Does the United States have an interest in keeping the EU together?  I’m not sure that we do.  What are the pros and cons of EU dissolution?  Or does the necessity to defeat Putin’s aims and interests preclude such considerations?

    Presumably, a stable Middle East in in U.S. (and the world’s) interests.  What is the best way to achieve that given the current situation?  Do we back the status quo by keeping Assad, the Saudis, et al in power?  How do we curb Iran’s hegemonic goals?

    • #4
  5. Tenacious D Inactive
    Tenacious D
    @TenaciousD

    Speaking of losing the Middle East, Hizballah is gaining the upper hand in Lebanon: http://mobile.reuters.com/article/idUSKCN0VV1NC

    • #5
  6. Aaron Miller Member
    Aaron Miller
    @AaronMiller

    Lazy_Millennial: That second paragraph is exactly WHY we SHOULDN’T stop talking about what happened. The Dems failed completely. Until we convince the public of this, they won’t give us a chance to face whatever the situation is in 2017. Same reason we harp incessantly on how bad Obamacare is, and talk little about our alternatives. Our candidate will need to know principles, but the main point has to be the failure of Dem leadership and vision.

    And how has the fight against Obamacare gone? It took Republicans only a year to accept the Democrats’ premise that the situation before Obamacare was worse than Obamacare, so it must be replaced with a similarly comprehensive (intrusive and financially unsound) plan. Voters who initially supported Obamacare still support Obamacare.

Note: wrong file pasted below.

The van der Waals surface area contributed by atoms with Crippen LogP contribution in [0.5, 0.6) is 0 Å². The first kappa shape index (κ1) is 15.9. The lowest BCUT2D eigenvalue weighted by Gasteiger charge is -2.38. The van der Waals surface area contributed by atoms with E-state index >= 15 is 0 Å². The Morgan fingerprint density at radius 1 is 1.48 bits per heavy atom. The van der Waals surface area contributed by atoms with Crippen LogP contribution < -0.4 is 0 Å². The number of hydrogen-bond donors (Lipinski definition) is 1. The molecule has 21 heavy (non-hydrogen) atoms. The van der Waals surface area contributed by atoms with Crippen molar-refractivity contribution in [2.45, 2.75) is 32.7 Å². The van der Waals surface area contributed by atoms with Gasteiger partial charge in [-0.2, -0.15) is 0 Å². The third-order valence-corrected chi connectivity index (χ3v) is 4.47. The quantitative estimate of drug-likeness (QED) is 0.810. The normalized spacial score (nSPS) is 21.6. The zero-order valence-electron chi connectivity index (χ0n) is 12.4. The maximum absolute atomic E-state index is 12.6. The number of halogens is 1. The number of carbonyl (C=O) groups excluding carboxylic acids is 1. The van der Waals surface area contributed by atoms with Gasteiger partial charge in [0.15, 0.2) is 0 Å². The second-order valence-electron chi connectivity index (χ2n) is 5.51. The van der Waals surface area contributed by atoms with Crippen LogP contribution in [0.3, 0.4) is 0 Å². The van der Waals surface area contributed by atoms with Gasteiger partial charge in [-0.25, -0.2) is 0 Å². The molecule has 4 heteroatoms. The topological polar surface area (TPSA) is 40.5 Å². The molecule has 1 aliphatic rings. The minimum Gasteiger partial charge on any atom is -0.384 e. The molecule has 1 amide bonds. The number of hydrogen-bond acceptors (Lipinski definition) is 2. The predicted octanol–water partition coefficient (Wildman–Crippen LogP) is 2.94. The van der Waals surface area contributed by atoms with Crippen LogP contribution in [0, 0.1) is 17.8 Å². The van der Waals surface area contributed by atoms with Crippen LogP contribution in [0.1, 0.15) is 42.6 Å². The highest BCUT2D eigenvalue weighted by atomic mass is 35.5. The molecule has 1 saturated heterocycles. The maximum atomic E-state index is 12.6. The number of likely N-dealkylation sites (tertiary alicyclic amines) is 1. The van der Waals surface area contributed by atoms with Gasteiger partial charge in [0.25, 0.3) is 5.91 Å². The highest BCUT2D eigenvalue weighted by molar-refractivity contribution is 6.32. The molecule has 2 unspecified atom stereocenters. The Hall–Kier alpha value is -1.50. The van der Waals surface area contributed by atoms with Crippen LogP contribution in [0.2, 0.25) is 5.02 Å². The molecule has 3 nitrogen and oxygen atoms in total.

Voters respond to optimism and promises of leadership. Republicans cannot replicate the sort of media assault that made President Bush a cartoonish devil who symbolizes all Republicans, because Democrats still generally run the media. Republicans must focus on selling a vision of the future, as Obama did and as Reagan did.

    In elections, ideas will always win over facts.

    • #6
  7. She Member
    She
    @She

    Aaron Miller:In elections, ideas will always win over facts.

    And, my goodness, isn’t this election cycle proving it?  The ideas don’t even have to be particularly well-thought out or supported at all by any of those pesky little “f” word things.

    The fact is, we’ve largely become an Earl Landgrebe nation.

    Can I start a sentence with “the fact is” and not lose everyone before the end of it?  Or did I mess up?

    • #7
  8. She Member
    She
    @She

    Interesting post.

    May I just say that when I saw the title, my first thought was that it was about Cruz and Rubio . . . .

    • #8
  9. Ball Diamond Ball Inactive
    Ball Diamond Ball
    @BallDiamondBall

    Are we now merely accepting the ridiculous premise that the catastrophe in Iraq is Bush’s legacy, not Obama’s?

    And this is hardly a Cuban Missile Crisis.  This is a bunch of trouble over there — wa-a-ay over there.  Being at loggerheads with Russia over this does not constitute the literally existential crisis, perhaps for the human race (if we believe the nukes = extinction crowd), that Kennedy faced.  The only existential part of this for anybody outside of Syria is voluntary, through stupid immigration policies.

    • #9